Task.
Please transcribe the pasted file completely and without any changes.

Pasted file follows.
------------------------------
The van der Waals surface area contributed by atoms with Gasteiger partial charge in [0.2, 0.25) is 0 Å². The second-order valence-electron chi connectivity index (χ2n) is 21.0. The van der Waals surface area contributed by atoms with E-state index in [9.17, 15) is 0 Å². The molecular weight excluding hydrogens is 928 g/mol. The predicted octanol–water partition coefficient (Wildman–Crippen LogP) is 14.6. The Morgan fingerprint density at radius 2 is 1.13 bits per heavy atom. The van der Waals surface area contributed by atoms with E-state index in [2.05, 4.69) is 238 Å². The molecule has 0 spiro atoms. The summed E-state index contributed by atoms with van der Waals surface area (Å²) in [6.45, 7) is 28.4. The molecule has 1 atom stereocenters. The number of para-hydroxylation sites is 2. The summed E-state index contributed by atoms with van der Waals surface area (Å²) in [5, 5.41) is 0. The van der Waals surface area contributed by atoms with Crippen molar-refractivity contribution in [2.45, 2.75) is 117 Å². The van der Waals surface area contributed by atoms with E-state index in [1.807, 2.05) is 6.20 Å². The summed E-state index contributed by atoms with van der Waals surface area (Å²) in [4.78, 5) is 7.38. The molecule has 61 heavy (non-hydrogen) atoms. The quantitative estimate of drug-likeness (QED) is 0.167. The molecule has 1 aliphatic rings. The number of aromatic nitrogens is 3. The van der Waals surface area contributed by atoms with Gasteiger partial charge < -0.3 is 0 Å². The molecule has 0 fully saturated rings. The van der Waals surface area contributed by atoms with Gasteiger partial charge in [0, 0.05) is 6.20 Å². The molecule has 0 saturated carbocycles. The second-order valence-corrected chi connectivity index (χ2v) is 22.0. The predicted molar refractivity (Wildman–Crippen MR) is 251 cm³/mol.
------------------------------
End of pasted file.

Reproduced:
The van der Waals surface area contributed by atoms with Gasteiger partial charge in [0.2, 0.25) is 0 Å². The second-order valence-electron chi connectivity index (χ2n) is 21.0. The van der Waals surface area contributed by atoms with E-state index in [9.17, 15) is 0 Å². The molecular weight excluding hydrogens is 928 g/mol. The predicted octanol–water partition coefficient (Wildman–Crippen LogP) is 14.6. The Morgan fingerprint density at radius 2 is 1.13 bits per heavy atom. The van der Waals surface area contributed by atoms with E-state index in [2.05, 4.69) is 238 Å². The molecule has 0 spiro atoms. The summed E-state index contributed by atoms with van der Waals surface area (Å²) in [6.45, 7) is 28.4. The molecule has 1 atom stereocenters. The number of para-hydroxylation sites is 2. The summed E-state index contributed by atoms with van der Waals surface area (Å²) in [5, 5.41) is 0. The van der Waals surface area contributed by atoms with Crippen molar-refractivity contribution in [2.45, 2.75) is 117 Å². The van der Waals surface area contributed by atoms with E-state index in [1.807, 2.05) is 6.20 Å². The summed E-state index contributed by atoms with van der Waals surface area (Å²) in [4.78, 5) is 7.38. The molecule has 61 heavy (non-hydrogen) atoms. The quantitative estimate of drug-likeness (QED) is 0.167. The molecule has 1 aliphatic rings. The number of aromatic nitrogens is 3. The van der Waals surface area contributed by atoms with Gasteiger partial charge < -0.3 is 0 Å². The molecule has 0 fully saturated rings. The van der Waals surface area contributed by atoms with Gasteiger partial charge in [0, 0.05) is 6.20 Å². The molecule has 0 saturated carbocycles. The second-order valence-corrected chi connectivity index (χ2v) is 22.0. The predicted molar refractivity (Wildman–Crippen MR) is 251 cm³/mol.